Derek Schreck, owner of Tom Bergin’s, a Los Angeles Irish pub that dates to 1936, saved the iconic establishment from demolition by purchasing it two years ago. As part of its renovation, he has transformed a clandestine upstairs area into Vestry, a speakeasy-style, members-only club stocked with such rarities as a bottle of Bonded Jim Beam from 1943, a 1968 bottle of Old Taylor, and a 1948 tax-stamp-dated bottle of Old Hickory 20 Year Old, a blended whiskey once produced by the now-defunct Publicker Commercial Alcohol Co. in Philadelphia (not the contemporary Old Hickory brand). Other vintage bourbons Schreck has procured for Vestry include Hill and Hill, Old Crow, Old Forester, and a 1973 Four Roses. These are only offered as shots, ranging from $40 to $300 a pour, depending upon the whiskey, or in flights, so that an entire range from various years can be experienced.
“These are collectible whiskeys that I have on my ‘Once It’s Gone, It’s Gone’ list,” says Schreck. “So each Vestry customer gets a 1-ounce pour per bottle, per visit. Or they can purchase a flight, so if they wanted to taste Old Taylor from the ’40s, ’60s, ’80s, they can do that. But I don’t want someone with $2,000 coming in and buying an entire bottle. That way more Vestry members can experience these limited whiskeys.”
Individual collectors, of course, have the option—and the luxury—of enjoying bottles of their own. But that brings up the challenge of just how to source these vintage spirits. Schreck acquired his stock by selling, buying, and trading with other collectors, searching online forums such as lawhiskeysociety.com and methodically seeking out liquor stores in small towns.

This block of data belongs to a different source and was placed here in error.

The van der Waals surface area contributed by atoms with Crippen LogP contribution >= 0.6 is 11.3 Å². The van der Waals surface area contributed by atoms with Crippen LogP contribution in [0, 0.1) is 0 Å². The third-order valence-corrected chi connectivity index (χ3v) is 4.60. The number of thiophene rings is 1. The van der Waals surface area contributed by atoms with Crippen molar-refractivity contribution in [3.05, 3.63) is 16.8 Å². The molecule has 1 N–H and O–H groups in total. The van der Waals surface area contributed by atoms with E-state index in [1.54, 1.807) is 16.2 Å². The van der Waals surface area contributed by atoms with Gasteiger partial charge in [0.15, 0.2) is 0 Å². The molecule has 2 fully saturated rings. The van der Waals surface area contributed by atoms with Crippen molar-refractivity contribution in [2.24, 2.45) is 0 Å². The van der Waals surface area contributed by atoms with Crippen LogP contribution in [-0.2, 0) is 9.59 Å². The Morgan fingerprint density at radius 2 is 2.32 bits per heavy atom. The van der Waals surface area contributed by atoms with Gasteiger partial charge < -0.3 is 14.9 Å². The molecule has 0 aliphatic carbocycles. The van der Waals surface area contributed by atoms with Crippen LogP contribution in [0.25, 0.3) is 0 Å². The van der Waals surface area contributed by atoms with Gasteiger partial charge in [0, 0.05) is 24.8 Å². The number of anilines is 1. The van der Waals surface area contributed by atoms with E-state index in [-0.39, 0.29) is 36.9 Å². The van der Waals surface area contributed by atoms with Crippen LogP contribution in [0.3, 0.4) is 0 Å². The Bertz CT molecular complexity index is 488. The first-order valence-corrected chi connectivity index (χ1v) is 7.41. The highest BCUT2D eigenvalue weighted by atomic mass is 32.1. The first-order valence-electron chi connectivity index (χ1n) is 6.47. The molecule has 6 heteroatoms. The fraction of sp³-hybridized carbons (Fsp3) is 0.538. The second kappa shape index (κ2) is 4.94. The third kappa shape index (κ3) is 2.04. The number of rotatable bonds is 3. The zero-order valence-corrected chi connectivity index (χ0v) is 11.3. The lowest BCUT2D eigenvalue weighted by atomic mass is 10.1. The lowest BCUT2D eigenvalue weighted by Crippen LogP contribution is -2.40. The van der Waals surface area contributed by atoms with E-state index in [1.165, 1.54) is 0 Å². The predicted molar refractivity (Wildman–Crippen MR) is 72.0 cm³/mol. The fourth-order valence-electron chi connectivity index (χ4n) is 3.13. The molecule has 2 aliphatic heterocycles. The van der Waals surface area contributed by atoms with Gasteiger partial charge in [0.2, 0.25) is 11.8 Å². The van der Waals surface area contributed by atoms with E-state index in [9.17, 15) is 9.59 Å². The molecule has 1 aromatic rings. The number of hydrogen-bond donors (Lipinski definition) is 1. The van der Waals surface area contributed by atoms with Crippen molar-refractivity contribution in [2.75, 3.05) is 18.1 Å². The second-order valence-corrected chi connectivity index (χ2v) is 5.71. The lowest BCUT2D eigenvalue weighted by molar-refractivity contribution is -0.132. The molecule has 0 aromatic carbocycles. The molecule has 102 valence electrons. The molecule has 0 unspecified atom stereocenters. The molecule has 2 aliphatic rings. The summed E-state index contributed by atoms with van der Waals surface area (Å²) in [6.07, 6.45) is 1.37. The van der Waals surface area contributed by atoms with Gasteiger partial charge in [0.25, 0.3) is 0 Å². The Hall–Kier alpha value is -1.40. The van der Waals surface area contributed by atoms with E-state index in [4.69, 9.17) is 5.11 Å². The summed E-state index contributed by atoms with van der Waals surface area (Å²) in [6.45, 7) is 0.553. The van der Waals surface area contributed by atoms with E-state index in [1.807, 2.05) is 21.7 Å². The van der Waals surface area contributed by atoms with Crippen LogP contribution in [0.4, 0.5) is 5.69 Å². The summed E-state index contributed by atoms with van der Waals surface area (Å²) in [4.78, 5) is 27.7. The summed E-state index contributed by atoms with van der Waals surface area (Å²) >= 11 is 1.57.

“I drive into some of these towns in central California and stop into the older liquor stores,” he says. “For example, I know the bar code for National Distillers, and if you pull through their bottles to the back stock and find a bottle that still has the orange $2.99 price tag sticker on it, and you check the bar code, you can see that it was actually an old National Distillers bottle, such as Old Crow or Old Grand-Dad, and not a new Jim Beam bottle.
“Sometimes you can still find these old bottles with their original price tags and the clerk will sell them to you for that price,” he continues. “That’s harder now, but it’s how a lot of the bigger collectors I’ve traded with had originally sourced their bottles. I’ve found a few bourbons like that once or twice, but now I usually end up trading with other collectors for bottles that they already have acquired.”
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Another technique, for those eager to amass a collection quickly or round out their collection with a specific bottle, is to seek out a reputable dealer who specializes in vintage spirits. Mahesh Patel—who has nearly three decades of spirits-collecting experience and has amassed almost 5,000 bottles of rare whiskeys and Scotches worth about $6 million—has recently launched Whisky Concierge (whiskyconcierge.com) to assist individuals who wish to acquire rare bottles.